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A whole lot of wisdom

  • Published at 12:42 pm April 23rd, 2015
A whole lot of wisdom

Wisdom teeth appear somewhere between the age of 16 to 23 and almost always have a flair for making a grand entry. Sometimes symptoms involve a dull ache while other times it’s a full-fledged throb that leaves you with a swollen face and stuffed mouth. However, if you’re lucky and your wisdom tooth is healthy and in the right position there is no cause for concern. It can grow right through without any intervention. Regardless, it’s always advisable to instantly get it checked by a dentist to see which course your tooth is taking.


Signs of wisdom

Pain in the jaw, a stiff feeling on either side of the mouth

Crowding of teeth due to the growth of the wisdom tooth

A swelling in the gum tissue that may be infected

Pain due to a tooth growing in an uncomfortable angle, one that rubs against your cheek/tongue/top or bottom of your mouth


What to do about it

Visit a dental clinic to get it checked. Depending on the severity of the situation, you may have to take the tooth out or even make an incision to make room for the tooth. Your dentist will order an X-ray before choosing a course of action.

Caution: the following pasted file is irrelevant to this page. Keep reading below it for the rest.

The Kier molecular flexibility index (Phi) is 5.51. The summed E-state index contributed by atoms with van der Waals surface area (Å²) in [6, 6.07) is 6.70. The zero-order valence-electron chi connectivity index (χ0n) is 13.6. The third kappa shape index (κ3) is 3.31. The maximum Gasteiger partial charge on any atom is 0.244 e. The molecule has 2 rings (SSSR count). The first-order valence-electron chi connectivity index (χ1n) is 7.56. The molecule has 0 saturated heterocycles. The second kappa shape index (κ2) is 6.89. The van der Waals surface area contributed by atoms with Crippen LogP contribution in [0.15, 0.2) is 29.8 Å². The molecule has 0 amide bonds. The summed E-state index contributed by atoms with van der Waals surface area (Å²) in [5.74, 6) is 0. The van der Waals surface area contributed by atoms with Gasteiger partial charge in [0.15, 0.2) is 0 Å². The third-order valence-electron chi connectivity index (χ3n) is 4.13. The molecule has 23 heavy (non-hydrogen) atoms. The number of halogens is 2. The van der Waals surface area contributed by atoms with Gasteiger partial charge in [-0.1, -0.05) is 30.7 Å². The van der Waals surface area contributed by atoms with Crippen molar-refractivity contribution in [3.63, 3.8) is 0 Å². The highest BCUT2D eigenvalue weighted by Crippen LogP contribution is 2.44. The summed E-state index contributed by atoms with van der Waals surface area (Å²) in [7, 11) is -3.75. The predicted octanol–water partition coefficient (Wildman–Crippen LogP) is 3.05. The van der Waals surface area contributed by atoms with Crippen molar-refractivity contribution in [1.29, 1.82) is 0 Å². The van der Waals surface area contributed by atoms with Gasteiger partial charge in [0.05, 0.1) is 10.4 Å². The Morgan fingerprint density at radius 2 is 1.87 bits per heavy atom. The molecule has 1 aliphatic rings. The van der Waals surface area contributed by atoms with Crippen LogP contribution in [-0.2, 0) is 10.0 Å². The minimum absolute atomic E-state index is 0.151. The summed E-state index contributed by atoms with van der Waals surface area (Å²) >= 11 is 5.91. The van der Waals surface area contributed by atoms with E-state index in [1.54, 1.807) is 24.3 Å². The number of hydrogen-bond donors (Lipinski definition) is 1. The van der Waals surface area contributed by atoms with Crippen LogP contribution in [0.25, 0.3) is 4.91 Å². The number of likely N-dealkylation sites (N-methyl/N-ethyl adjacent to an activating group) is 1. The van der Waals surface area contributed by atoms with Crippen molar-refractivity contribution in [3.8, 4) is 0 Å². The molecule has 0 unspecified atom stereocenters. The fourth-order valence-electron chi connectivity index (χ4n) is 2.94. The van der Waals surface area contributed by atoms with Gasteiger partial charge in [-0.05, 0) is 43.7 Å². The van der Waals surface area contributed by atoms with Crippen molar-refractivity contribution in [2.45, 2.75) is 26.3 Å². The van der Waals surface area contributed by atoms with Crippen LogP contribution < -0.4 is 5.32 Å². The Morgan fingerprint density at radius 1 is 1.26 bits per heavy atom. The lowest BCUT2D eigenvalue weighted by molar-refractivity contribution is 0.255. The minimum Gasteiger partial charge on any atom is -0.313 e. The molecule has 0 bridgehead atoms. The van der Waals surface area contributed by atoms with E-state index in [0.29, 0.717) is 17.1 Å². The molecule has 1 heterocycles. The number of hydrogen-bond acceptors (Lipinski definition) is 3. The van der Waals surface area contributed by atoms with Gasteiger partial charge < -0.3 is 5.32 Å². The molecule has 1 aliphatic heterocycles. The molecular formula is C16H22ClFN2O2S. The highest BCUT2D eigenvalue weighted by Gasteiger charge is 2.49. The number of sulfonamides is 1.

Embracing wisdom

The tooth usually grows really deep into your mouth to the point that you have trouble cleaning it.

They erupt in a crooked, awkward fashion

There’s not enough space for your tooth to grow

Your jaw lacks space for the extra tooth growth


Dealing with the pain

The pain of wisdom tooth is often severe and may sound difficult to deal with. Given the right mouthwash, cleaning methods and antibiotics, you can reduce the pain to tolerable levels. You may use a mouthwash of moderately hot water with a teaspoon of salt to reduce soreness and inflammation. When gargling with this mixture, make sure you swish the water in and around your mouth so it can reach the areas that your toothbrush can’t.


Removal and what to expect

If you must have your tooth removed, make sure you thoroughly discuss the details. Ask your surgeon what kind of anaesthesia you will need and what the procedure will entail. Also, before the surgery, plan time off from work and school since you will need time to rest and recover. The surgery itself will take less than 45 minutes, and will entail anesthesia (local, general or IV sedation, depending on your tooth). They may have to cut the gums or teeth and there may be stitches as well. However, the stitches will heal and dissolve in a few days. After the surgery, it’s advisable to eat soft foods such as pasta or rice and drink a lot of fluids. Gently open and close your mouth to exercise the muscles and if you have swelling you can use an icepack on your face. 